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Summary Review/Periodontal disease

Antibiotics in aggressive periodontitis, is there a clinical benefit?

Question: What is the influence of systemic antibiotics in the treatment of aggressive periodontitis (AgP)?

Abstract

Data sources

Medline, Embase and CENTRAL databases were searched up to December 2014. Unpublished data were sought by searching a database listing unpublished studies OpenGray [http://www.opengrey.eu/], formerly OpenSIGLE.

Study selection

Randomised clinical trials assessing treatment of patients with AgP comparing scaling and root planing (SRP) alone with SRP plus a single antibiotic or a combination of drugs with a minimum of three months follow-up were considered. Studies specifically designed to evaluate smokers or subjects with diabetes mellitus and HIV/AIDS were not included.

Data extraction and synthesis

Two researchers independently screened titles, abstracts and full texts of the search results. The studies, which fulfilled inclusion criteria, underwent validity assessment and data extraction using a specifically designed form. The quality of included studies was assessed using the Cochranes collaboration tool for risk of bias. Only two of the 11 included trials were considered at a low risk of bias. The data extracted from ten studies was analysed by pair-wise meta-analyses and the data extracted from five studies was included in Bayesian network meta-analyses pooled estimates. The six studies evaluated in the pairwise meta-analyses were excluded in the pooled estimates because four studies included patients with advanced disease only and one study did not present average data for pocket depth (PD) and clinical attachment level (CAL) and another one for using a different mechanical treatment.

Results

Fourteen studies reporting 11 randomised clinical trials with a total of 388 patients were included in the review. Nine of 11 studies reported a statistically significant greater gain in full mouth mean clinical attachment (CA) and reduction in probing depth (PD) when a systemic antibiotic was used. From those studies the calculated mean difference for CA gained was 1.08 mm (p < 0.0001) and for PD reduction was 1.05 mm (p< 0.00001) for SRP + Metronidazole (Mtz). For SRP + Mtz+ amoxicillin (Amx) group the mean difference was 0.45 mm for CA gained and 0.53 mm for PD reduction (p<0.00001) than SRP alone/placebo. Bayesian network meta-analysis showed some additional benefits in CA gain and PD reduction when SRP was associated with systemic antibiotics.

Conclusions

The results support a statistically significant benefit of adjunctive systemic antibiotics in the treatment of AgP. The most consistent advantages - reduction in PD and CAL gain - were attained with the use of Mtz and Mtz + Amx. Future RCTs should be designed in order to directly compare these two antibiotic protocols in the treatment of AgP.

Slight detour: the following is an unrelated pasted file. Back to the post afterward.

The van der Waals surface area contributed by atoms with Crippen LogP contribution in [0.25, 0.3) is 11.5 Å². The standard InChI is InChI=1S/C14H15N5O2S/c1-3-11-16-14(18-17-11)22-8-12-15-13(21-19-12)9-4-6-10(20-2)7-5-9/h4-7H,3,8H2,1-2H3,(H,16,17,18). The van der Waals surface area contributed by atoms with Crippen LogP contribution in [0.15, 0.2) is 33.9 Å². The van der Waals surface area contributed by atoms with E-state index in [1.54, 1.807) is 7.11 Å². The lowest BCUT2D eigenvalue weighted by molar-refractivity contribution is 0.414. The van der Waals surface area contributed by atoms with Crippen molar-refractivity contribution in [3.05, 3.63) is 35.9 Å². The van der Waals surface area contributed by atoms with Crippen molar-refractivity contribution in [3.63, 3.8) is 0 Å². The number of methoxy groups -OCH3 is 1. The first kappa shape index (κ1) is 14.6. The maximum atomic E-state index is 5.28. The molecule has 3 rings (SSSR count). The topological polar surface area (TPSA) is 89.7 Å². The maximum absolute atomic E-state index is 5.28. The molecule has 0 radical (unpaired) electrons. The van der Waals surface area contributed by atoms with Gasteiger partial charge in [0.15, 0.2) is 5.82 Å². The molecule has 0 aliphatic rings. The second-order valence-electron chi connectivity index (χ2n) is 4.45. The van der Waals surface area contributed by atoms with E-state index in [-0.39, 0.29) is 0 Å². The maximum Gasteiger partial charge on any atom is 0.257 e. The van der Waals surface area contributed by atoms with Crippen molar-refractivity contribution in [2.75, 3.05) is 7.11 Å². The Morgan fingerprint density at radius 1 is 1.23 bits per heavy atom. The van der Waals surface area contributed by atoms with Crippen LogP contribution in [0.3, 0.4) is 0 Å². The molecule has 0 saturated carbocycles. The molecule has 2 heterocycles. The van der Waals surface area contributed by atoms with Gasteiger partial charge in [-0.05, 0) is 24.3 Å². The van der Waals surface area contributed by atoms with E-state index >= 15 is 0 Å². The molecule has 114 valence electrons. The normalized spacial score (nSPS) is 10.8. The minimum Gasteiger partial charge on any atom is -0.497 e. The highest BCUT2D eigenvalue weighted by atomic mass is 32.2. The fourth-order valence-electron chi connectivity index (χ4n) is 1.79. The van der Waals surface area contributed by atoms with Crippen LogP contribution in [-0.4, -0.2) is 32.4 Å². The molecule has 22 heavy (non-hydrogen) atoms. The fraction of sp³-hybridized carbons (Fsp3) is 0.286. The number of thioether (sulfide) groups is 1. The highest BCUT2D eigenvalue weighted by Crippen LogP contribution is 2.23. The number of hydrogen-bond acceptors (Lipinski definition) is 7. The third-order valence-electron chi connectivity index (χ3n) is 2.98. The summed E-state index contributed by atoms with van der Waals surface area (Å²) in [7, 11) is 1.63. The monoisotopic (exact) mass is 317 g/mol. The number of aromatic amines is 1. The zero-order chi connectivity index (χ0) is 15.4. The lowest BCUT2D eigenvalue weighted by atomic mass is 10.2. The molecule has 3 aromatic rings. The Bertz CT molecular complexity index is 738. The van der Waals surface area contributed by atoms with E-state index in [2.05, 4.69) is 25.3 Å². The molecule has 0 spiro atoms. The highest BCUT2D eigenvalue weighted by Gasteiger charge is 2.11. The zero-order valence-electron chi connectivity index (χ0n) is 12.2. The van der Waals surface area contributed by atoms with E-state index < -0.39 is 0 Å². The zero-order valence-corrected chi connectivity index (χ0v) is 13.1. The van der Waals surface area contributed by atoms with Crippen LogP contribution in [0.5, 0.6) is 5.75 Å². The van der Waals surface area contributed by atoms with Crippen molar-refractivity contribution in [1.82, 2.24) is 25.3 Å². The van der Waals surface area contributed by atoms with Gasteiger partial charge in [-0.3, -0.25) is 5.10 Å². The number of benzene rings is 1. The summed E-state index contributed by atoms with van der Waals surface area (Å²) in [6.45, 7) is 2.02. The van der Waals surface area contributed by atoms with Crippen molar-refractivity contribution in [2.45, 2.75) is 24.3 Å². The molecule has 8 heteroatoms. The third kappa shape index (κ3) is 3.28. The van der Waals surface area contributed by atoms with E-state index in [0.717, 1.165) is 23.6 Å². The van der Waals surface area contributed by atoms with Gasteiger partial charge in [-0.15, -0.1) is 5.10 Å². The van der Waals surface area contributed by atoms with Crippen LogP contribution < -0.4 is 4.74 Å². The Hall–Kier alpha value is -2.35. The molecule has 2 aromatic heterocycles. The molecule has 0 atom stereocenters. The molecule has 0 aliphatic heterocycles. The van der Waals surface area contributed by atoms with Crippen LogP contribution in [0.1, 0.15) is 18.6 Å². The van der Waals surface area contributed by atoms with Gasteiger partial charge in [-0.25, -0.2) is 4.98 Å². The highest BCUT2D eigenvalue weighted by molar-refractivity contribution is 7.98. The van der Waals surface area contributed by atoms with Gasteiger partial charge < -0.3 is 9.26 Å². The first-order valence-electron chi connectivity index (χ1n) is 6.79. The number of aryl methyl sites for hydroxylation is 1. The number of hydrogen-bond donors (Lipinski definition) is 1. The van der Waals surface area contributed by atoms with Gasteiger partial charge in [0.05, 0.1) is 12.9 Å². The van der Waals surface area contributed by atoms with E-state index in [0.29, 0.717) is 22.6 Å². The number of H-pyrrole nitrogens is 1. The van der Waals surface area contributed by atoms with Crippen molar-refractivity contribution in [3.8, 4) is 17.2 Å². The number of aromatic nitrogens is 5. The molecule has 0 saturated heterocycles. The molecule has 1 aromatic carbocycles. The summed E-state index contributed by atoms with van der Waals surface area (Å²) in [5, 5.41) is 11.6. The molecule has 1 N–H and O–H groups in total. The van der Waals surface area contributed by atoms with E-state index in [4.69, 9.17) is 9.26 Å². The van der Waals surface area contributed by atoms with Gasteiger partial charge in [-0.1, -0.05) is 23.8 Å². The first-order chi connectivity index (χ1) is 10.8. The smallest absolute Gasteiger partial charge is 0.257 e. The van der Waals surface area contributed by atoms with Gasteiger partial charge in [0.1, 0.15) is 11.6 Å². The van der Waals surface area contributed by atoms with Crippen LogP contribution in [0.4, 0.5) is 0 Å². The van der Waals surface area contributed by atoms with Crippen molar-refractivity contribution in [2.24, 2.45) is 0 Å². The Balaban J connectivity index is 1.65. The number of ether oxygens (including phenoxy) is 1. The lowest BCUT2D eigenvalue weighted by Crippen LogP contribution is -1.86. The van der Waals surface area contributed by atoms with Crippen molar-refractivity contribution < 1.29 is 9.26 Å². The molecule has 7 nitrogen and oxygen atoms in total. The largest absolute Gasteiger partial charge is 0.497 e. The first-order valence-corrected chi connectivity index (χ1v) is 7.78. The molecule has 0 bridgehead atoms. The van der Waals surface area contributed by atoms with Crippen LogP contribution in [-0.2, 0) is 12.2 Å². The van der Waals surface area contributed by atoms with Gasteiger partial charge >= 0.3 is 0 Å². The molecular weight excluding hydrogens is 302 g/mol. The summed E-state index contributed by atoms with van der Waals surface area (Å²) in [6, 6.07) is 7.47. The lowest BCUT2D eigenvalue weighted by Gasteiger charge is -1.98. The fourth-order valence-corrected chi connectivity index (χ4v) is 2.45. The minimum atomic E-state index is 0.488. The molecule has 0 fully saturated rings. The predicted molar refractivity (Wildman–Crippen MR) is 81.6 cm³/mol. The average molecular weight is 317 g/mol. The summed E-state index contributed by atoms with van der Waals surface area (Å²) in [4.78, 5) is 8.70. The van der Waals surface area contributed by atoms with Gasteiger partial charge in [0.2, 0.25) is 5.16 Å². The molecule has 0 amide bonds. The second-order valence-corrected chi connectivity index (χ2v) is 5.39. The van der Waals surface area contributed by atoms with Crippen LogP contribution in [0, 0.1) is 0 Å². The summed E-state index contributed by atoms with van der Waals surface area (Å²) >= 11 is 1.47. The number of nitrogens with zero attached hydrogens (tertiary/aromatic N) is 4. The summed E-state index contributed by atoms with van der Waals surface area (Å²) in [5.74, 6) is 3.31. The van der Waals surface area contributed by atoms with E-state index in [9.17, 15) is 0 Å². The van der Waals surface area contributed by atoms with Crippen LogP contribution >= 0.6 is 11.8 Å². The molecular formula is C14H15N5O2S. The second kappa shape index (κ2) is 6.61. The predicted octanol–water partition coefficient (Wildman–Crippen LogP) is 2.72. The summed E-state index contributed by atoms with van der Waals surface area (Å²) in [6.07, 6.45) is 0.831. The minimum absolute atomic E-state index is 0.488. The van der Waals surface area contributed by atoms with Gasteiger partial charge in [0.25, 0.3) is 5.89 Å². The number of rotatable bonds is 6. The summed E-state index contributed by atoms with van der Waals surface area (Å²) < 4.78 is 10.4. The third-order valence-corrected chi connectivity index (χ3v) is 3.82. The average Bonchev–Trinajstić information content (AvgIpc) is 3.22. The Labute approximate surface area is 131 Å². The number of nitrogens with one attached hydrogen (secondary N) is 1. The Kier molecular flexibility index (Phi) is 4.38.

Commentary

A comprehensive literature search was systematically performed for published and unpublished literature. Moreover, references listed in previous systematic reviews and included studies were examined by hand searching in an attempt to identify any further articles that could be considered for inclusion, although there was no indication on the use of non-English resources.

The quality of nine out of the 11 included studies was considered unclear or high risk of bias, questioning the accuracy of the results.

Of the included studies six reported smokers and four included three different chlorhexidine regimens. The results of two studies that performed full mouth ultrasonic debridement instead of SRP were combined and included in the meta-analysis. Of the seven studies that used the combination Mtz + Amx, four had the same regimen. Four out of the five studies included in the meta-analysis for Mtz-Amx and SRP used the same intervention.

According to the authors, the results of both the pair-wise meta-analyses and the Bayesian network pooled estimates support a statistically significant benefit of adjunctive systemic antibiotics in the treatment of AgP. The most consistent advantages, being reduction in PD and CAL gain, were attained with the use of Mtz and Mtz + Amx. Curiously the authors' conclusions on the performance of Mtz alone come from two small RCTs (n=27) using two different regimens.

It is worthwhile to note that the statistical technique, Bayesian network estimates used in the analyses were sophisticated and innovative in the field of dentistry. The Bayesian technique is generally more robust to outliers and allows pooling of all existing information to compare all systemic antibiotic protocols for the treatment of AgP, with an increased degree of precision.

Considering the limitations present in the included studies, it is not clear if the complex data analysis is of clinical relevance.

The findings of the current meta-analysis are in agreement with previous systematic reviews on periodontal improvement values, however; there is no report on side effects or the growing concern of antibiotic resistance.

Author information

Affiliations

Authors

Additional information

Address for correspondence: Leandro Chambrone, Department of Periodontics, College of Dentistry, The University of Iowa, 801 Newton Road, 52242-1001 Iowa City, IA, USA. E-mail: leandro_chambrone@hotmail.com or leandro-chambrone@uiowa.edu

Rabelo CC, Feres M, Gonçalves C, Figueiredo LC, Faveri M, Tu YK, Chambrone L. Systemic antibiotics in the treatment of aggressive periodontitis. A systematic review and a Bayesian Network meta-analysis. J Clin Periodontol. 2015; 42: 647–657. doi: 10.1111/jcpe.12427. [Epub ahead of print]

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Rajendra, A., Spivakovsky, S. Antibiotics in aggressive periodontitis, is there a clinical benefit?. Evid Based Dent 17, 100 (2016). https://doi.org/10.1038/sj.ebd.6401197

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